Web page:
Saturday, September 5, 2015

Review of Juan Chipotle presented by terraNOVA Collective and The Playground Theater in association with the Chicago DCASE

Once upon a time I went to a show and it was called Don Chipotle. It was by Juan Francisco Villa and it was directed by Jo Cattell. The lyrics were by Gabe Ruiz and it was composed by Jenny Lynn Christoffersen and Preyas Roy. The show was about a boy named Celestino (Angelica Roque) whose family was made up of a bunch of mobsters (Lorena Diaz, Wendy Mateo, and Isabel Quintero). And he turns into this superhero named Don Chipotle and goes on this adventure with his friend Octavio (Karen Rodriguez), but he has to deal with real-life situations like having people he loves pass away, having people after him trying to hurt him, and people taking advantage of him being young and impressionable. I thought this was a cool show. I felt like it had a lot of fun and amazing elements, like how everything was made out of cardboard, and like how most of the characters were wearing makeup that looked like skull-faces, and the acting was amazing.

The style of this play was really cool. The set (by Joanna Iwanicka with scenic artist Laura Carney) kind of looked like what a kid would make to make their own play because everything was made out of cardboard. But it didn't look cheap; it looked really artistic. The props (by Sara Engel) were also cardboard and I thought that was really cool. My favorite was the teddy bear, because I thought it was cool that they made such an important part of Octavio's life cardboard and at the very end it turned real. The puppets (by Taylor Bibat and Rachel Singer) were super amazing. They were made out of cardboard as well. My favorite one was the train--or was it a dragon? You'll have to find out in the show! I thought the projections (Liviu Pasare, Bibat, and Singer) were very cool. They kind of reminded me of Manual Cinema. They were all an outline or a kind of sketch and they were very artsy and interesting. I did wish the projection screen was a little bit bigger so you didn't have to stray from the performers to look at the projections. I liked how they used Day of the Dead elements like how everyone had the skull faces. I thought they did that because the entire play is kind of about death. I also liked Don Chipotle's goggles (costumes by Izumi Inaba); they were really cool.

I felt like the show was very fun, but it did have a few problems. I sometimes felt a little confused about what was happening in the story. One time the characters were in a church and then they were in a train station and that was confusing because how did they get from the church to the train station? I was also sometimes confused about whether a character had actually died or if it was in Don Chipotle's imagination. Also, it might have been nice if they had had subtitles or translation sometimes when they had been speaking in Spanish, so even people who didn't speak Spanish could understand. Most of the time you could understand even if you didn't speak Spanish, but sometimes it got a little hard to understand. And sometimes characters didn't have full introductions and it was hard to understand who they were. But eventually you would figure it out most of the time, but until that happened I felt confused.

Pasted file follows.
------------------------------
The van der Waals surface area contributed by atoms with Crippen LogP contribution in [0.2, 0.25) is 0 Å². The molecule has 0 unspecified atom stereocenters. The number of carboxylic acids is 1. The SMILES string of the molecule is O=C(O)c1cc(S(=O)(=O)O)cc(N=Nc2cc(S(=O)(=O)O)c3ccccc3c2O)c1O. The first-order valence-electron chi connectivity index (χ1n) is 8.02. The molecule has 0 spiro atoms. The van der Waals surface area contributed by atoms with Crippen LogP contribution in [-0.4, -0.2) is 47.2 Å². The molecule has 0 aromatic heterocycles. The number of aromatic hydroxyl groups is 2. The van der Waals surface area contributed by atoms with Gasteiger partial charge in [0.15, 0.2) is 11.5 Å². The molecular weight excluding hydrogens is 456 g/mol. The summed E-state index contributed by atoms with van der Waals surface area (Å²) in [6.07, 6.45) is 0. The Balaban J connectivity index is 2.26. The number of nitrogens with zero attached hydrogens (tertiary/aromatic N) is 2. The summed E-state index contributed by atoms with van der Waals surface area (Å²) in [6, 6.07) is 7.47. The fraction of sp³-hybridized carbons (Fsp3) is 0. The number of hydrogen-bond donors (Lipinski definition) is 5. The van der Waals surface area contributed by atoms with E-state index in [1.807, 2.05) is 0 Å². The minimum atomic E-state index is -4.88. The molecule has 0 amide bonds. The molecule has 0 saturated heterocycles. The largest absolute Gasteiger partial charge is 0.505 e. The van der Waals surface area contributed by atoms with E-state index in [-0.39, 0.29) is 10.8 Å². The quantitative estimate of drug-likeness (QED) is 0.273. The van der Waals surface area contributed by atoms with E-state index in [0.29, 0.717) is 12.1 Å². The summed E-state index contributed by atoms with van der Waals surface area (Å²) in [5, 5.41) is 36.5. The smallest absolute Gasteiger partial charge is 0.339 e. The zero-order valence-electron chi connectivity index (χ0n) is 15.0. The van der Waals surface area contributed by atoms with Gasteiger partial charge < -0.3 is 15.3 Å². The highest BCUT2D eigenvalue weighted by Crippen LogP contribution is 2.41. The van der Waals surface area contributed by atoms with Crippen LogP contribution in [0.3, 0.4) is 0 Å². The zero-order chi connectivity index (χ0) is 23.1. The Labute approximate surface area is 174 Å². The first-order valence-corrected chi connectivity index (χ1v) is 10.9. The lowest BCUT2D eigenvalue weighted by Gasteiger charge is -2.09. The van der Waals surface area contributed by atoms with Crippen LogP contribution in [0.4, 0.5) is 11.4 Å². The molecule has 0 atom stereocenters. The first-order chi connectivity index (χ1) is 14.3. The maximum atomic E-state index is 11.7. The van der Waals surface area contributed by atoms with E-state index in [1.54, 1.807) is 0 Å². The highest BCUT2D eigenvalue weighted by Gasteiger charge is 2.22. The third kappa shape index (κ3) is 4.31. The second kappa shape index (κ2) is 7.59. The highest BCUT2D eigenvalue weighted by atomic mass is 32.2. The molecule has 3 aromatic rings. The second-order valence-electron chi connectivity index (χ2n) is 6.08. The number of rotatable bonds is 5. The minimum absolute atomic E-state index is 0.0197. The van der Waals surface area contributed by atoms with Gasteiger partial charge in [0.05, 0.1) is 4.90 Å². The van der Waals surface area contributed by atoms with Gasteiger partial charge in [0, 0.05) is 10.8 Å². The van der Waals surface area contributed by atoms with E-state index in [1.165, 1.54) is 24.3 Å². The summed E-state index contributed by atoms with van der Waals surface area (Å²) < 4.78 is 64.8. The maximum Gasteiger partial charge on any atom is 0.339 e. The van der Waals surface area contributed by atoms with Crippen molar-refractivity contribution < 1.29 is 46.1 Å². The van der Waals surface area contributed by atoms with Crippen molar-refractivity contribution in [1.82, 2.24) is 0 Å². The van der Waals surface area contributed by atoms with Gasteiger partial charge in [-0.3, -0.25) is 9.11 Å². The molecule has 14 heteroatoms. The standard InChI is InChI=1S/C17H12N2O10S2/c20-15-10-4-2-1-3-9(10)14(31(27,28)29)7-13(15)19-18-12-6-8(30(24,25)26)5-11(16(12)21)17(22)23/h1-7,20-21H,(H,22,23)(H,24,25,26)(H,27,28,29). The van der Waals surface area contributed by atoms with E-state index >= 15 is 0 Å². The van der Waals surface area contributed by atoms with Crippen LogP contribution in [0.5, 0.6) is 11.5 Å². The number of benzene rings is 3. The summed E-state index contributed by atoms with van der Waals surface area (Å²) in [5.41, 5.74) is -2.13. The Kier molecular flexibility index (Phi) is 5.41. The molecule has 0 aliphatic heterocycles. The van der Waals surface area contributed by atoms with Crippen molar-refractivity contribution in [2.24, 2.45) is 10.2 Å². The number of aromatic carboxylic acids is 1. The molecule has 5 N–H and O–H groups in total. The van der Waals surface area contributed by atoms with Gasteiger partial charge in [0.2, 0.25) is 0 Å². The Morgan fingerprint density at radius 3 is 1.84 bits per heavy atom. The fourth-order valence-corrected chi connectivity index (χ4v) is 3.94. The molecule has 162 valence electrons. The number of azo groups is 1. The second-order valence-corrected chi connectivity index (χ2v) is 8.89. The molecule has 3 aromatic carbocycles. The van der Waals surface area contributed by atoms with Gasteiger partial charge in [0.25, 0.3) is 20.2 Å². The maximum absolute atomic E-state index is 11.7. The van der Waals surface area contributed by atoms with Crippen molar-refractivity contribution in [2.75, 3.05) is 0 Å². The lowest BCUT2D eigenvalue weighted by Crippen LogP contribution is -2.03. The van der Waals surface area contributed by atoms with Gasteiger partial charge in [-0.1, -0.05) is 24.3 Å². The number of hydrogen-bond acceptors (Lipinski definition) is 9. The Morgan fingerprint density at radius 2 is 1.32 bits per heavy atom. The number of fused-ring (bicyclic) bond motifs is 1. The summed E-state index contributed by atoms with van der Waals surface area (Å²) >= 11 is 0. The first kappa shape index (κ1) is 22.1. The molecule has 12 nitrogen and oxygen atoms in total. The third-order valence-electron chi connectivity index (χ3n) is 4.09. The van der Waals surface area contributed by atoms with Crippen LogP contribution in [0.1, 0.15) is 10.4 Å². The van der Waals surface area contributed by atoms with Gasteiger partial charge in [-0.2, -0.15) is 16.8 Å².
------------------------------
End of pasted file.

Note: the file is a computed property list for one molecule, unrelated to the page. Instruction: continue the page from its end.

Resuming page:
I had three favorite characters. One of them was Don Chipotle. He just kind of reminded me of me as a kid and how I would always pretend to be a superhero, but in my case a teenage witch from an anime movie. And Don Chipotle has this great flamboyant personality but then there was also more depth to this character because you got to see how sad he was. One of my other favorite characters was Octavio. I just found him so funny and amazing. He was like the kind of kid who is so enthusiastic and you just feel like he is the most adorable little thing ever. There was depth to this character too and you find out lots of crazy things about him by the end. There was also this woman (Mateo) who was very creepy who would come and offer Don Chipotle and Octavio cardboard cookies. I loved her accent and I really wanted her to have an entire back story that you would just be able to see. That is the kind of woman that probably had a very traumatizing experience with her child, and maybe she no longer has a husband so now she wants to kidnap children.

People who would like this show are people who like heartbreaking bittersweet endings, dragon-trains, and cardboard cookies. I think people will enjoy this show. It was beautiful to look at and the character arcs were beautiful and I really liked it.

Photos: Joel Maisonet

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